DR LEIGH Davison and Garry Scott's working lives have been full of crap - and they wouldn't have it any other way.
Between them the pair's passion for treating number ones and twos as a resource instead of waste has seen them play a major role in the growth of compost toilets on the Northern Rivers - Leigh as an environmental academic and researcher at Southern Cross University and Garry as the founder of Compost Toilet Systems.
Their drive and work has played a significant role in Lismore being widely regarded as the compost toilet capital of Australia, ahead of Byron Shire.
"I don't want to poo-poo Byron but Lismore is ahead," confirmed Garry of Mullumbimby, who both installs compost toilets and is a consultant for householders building their own.
However, Garry said Byron council has been innovative by allowing dry compost toilets to be approved within the urban sewerage catchments at a considerably reduced sewage rate.
If you've never warmed the seat of a compost toilet, the biggest difference is you don't flush.
Instead, you place enough carbonaceous material like wood shavings or The Northern Star (after you've read it word-for-word, of course) down the bowl to cover the waste and provide the necessary conditions for the decomposition of the material by a wide variety of micro and macro organisms.
A compost toilet uses no water and treats the effluent on site in the toilet's chamber rather than externally at a wastewater treatment plant like conventional loos.
The waste is broken down to become a nutrient rich compost which you can use for fertiliser.
According to exponents of the cutting edge crappers, it is biologically wrong for waste to go in to water.
"The biological processes engaged in a compost toilet are those that evolved over the millenniums of time to safely return our faeces and urine back into the soil, recycling the nutrients for the uptake of plants and for the continuation of life," says Garry.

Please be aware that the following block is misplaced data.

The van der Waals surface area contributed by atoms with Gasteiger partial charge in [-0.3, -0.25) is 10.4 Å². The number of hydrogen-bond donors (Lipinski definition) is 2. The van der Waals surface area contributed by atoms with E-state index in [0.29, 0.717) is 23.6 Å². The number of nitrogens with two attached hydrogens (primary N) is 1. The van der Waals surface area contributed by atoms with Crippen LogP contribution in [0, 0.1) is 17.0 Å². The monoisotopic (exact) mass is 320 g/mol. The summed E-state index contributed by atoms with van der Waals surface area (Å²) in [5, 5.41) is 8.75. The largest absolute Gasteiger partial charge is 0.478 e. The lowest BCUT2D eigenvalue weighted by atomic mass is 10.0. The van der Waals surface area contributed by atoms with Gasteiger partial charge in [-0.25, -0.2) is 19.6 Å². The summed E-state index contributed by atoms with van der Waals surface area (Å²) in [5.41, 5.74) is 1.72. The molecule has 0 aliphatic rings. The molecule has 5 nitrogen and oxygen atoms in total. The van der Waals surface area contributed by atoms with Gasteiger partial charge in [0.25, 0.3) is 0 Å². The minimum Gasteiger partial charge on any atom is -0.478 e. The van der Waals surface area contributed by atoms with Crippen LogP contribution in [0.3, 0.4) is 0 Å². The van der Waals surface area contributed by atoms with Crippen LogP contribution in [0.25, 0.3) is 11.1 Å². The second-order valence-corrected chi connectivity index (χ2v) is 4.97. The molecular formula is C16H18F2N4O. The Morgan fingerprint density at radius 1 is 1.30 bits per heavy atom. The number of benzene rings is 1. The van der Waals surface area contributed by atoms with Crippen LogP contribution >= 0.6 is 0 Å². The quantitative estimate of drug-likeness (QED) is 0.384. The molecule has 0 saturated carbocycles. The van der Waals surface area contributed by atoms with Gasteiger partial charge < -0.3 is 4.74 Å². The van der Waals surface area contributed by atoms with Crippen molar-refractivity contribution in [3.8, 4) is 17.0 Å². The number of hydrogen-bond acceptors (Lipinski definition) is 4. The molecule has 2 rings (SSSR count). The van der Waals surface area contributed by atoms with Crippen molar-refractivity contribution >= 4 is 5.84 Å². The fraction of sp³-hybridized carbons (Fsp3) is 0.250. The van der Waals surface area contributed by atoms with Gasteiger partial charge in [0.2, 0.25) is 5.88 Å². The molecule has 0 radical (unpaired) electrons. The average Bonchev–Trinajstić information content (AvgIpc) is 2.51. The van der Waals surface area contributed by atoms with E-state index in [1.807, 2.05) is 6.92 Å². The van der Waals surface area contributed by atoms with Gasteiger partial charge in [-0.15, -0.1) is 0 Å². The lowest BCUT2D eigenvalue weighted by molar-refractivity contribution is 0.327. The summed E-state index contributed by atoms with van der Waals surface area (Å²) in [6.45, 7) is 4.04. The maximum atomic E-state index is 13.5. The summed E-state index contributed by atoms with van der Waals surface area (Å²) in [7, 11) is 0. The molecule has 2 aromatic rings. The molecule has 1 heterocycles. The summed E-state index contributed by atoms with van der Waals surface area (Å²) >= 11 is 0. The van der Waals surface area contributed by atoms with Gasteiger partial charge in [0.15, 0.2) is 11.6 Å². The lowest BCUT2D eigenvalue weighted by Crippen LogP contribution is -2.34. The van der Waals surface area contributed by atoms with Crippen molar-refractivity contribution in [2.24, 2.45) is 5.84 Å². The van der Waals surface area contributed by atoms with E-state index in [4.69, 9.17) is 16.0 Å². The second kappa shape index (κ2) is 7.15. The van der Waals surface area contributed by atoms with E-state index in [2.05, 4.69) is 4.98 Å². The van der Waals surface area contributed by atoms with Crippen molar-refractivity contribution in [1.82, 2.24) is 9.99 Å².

Added Leigh: "It's a really smart way to deal with human excreta."
Environmental benefits aside, many compost toilet owners swear they are more sanitary and sweeter smelling than conventional loos.
Leigh built the first approved owner-built compost toilet for $200 in 1983 at his farm at The Channon after convincing a then sceptical Lismore City Council.
Such is the 69-year-olds enthusiasm for them that he only half-jokingly advocates "compost toilet capital of Australia" be attached to the welcome to Lismore sign.
Leigh has even pioneered "toilet tourism" with bus loads of visitors tramping through his farm to inspect his dunny and other cutting-edge practices he's adopted on his organic farm.
"Australia is by and large a faeco-phobic society - fear of poo," says Leigh who retired recently after a nearly 30 year academic career."
We don't need to fear poo we need to respect it.
- Lismore City Council has more than 500 compost toilets ranging from accredited commercial to home built.
- Byron Shire, by comparison has around 46.
- But it's widely believed that the real number in both shires is much higher with many non-approved systems operating, many of them home built.
- While compost toilets are particularly popular in remote areas, there are also a growing number of town dwellers adopting the eco-friendly toilets.
- Instead of flushing it away, in a compost toilet excreta is collected in a small chamber directly beneath the toilet pedestal.
- Having not used any water, the material can then decompose with the help of micro and macro organisms eventually resulting in nutrient rich compost.
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